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A New Jersey School District Gets Strict About Residency
A New Jersey School District Gets Strict About Residency
September 10, 2000
By MARIA NEWMAN - NY Times
ENGLEWOOD, N.J., Sept. 8— For years, the Englewood School District has spent thousands of dollars in a court fight to create a school intended to draw students from wealthier communities. Now it is going to great lengths to weed out students from outside its boundaries.
There is no proof that students from outside the district are enrolled here. And school officials say privately that the district's low test scores are not much of an inducement for students to enroll here illegally. But largely because of complaints from an influential citizens' group, the school district over the last half-year has insisted that all families reregister their children.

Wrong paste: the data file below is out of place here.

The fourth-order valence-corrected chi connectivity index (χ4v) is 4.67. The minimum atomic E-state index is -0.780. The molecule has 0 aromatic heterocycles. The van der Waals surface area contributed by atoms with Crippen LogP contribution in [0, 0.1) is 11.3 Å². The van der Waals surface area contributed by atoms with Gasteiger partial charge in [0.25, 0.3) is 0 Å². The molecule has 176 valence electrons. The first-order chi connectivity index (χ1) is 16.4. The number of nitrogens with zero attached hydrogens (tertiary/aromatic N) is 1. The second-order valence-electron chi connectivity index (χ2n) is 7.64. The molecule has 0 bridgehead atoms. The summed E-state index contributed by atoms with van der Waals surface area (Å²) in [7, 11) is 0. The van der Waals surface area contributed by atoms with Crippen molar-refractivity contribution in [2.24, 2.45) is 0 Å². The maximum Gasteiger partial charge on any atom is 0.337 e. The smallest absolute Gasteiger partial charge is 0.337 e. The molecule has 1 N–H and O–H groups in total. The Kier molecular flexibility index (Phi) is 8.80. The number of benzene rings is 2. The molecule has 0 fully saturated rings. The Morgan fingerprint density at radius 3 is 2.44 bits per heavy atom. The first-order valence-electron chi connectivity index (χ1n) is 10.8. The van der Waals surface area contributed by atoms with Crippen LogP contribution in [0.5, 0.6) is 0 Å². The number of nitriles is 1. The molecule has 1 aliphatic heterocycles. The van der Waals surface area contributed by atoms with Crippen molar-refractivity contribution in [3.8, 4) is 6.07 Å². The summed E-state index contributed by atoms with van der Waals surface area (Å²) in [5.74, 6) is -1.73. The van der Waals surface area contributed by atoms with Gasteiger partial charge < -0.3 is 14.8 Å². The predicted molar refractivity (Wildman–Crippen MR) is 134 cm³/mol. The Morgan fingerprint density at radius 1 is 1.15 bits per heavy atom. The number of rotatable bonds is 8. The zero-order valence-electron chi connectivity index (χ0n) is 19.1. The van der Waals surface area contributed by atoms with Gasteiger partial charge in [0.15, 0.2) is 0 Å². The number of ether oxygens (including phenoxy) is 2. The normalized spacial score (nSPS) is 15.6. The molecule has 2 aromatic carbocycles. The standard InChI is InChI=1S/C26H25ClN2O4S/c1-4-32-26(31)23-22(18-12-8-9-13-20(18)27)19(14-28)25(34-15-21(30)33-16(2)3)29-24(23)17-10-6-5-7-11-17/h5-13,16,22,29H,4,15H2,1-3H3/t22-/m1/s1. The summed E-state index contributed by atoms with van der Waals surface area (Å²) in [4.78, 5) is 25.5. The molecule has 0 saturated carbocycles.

The school board acted after conceding that the district had not been consistent in the last few years in asking all new parents in the district for proof of residency.
Even parents whose children have been attending Englewood schools for years had to present documentation, including deeds, tax returns and utility bills, to prove that they lived where they said they did. If they did not, district officials said, their children would not be allowed in school, and they would owe past tuition.
When school began Wednesday, officials said they ''disenrolled'' about 300 students whose parents had failed to properly reregister them. Total enrollment in the district's five schools is 2,665.
Officials said they did not know whether any of the students whose parents had failed to enroll them had showed up, but if so, the students would not be turned away immediately. Parents will have 21 days to prove residency, and during that time students will be allowed to stay.
School officials said the action did not mean that all 300 were enrolled improperly. Many could be students who had moved or graduated.